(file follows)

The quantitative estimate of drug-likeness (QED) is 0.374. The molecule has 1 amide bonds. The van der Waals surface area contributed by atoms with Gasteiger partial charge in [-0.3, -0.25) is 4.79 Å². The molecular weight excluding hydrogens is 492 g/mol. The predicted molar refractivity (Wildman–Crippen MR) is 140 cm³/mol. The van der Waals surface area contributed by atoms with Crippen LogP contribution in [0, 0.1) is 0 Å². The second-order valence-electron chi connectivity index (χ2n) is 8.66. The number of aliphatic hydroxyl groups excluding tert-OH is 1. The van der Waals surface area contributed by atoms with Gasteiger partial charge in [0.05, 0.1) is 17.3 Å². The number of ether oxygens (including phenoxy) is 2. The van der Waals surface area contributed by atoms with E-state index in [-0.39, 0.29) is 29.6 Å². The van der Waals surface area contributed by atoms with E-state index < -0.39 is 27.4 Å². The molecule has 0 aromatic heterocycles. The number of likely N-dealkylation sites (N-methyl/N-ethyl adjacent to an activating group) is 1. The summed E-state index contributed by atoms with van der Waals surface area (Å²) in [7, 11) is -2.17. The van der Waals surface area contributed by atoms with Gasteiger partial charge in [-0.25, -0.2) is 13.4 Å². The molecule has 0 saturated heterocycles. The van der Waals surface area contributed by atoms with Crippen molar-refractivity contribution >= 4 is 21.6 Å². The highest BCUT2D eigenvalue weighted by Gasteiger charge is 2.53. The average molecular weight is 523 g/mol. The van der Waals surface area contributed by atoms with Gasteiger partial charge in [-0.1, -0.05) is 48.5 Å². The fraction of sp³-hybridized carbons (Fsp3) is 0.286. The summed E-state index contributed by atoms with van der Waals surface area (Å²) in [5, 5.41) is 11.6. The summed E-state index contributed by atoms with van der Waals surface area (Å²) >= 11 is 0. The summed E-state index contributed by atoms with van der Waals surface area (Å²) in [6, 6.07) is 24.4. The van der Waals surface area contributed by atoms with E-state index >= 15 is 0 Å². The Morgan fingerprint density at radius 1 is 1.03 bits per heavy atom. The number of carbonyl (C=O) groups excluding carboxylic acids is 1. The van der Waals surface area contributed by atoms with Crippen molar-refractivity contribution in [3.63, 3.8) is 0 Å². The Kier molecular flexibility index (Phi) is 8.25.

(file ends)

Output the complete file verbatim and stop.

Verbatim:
The quantitative estimate of drug-likeness (QED) is 0.374. The molecule has 1 amide bonds. The van der Waals surface area contributed by atoms with Gasteiger partial charge in [-0.3, -0.25) is 4.79 Å². The molecular weight excluding hydrogens is 492 g/mol. The predicted molar refractivity (Wildman–Crippen MR) is 140 cm³/mol. The van der Waals surface area contributed by atoms with Crippen LogP contribution in [0, 0.1) is 0 Å². The second-order valence-electron chi connectivity index (χ2n) is 8.66. The number of aliphatic hydroxyl groups excluding tert-OH is 1. The van der Waals surface area contributed by atoms with Gasteiger partial charge in [0.05, 0.1) is 17.3 Å². The number of ether oxygens (including phenoxy) is 2. The van der Waals surface area contributed by atoms with E-state index in [-0.39, 0.29) is 29.6 Å². The van der Waals surface area contributed by atoms with E-state index < -0.39 is 27.4 Å². The molecule has 0 aromatic heterocycles. The number of likely N-dealkylation sites (N-methyl/N-ethyl adjacent to an activating group) is 1. The summed E-state index contributed by atoms with van der Waals surface area (Å²) in [7, 11) is -2.17. The van der Waals surface area contributed by atoms with Gasteiger partial charge in [-0.25, -0.2) is 13.4 Å². The molecule has 0 saturated heterocycles. The van der Waals surface area contributed by atoms with Crippen molar-refractivity contribution >= 4 is 21.6 Å². The highest BCUT2D eigenvalue weighted by Gasteiger charge is 2.53. The average molecular weight is 523 g/mol. The van der Waals surface area contributed by atoms with Gasteiger partial charge in [-0.1, -0.05) is 48.5 Å². The fraction of sp³-hybridized carbons (Fsp3) is 0.286. The summed E-state index contributed by atoms with van der Waals surface area (Å²) in [5, 5.41) is 11.6. The summed E-state index contributed by atoms with van der Waals surface area (Å²) >= 11 is 0. The summed E-state index contributed by atoms with van der Waals surface area (Å²) in [6, 6.07) is 24.4. The van der Waals surface area contributed by atoms with E-state index >= 15 is 0 Å². The Morgan fingerprint density at radius 1 is 1.03 bits per heavy atom. The number of carbonyl (C=O) groups excluding carboxylic acids is 1. The van der Waals surface area contributed by atoms with Crippen molar-refractivity contribution in [3.63, 3.8) is 0 Å². The Kier molecular flexibility index (Phi) is 8.25.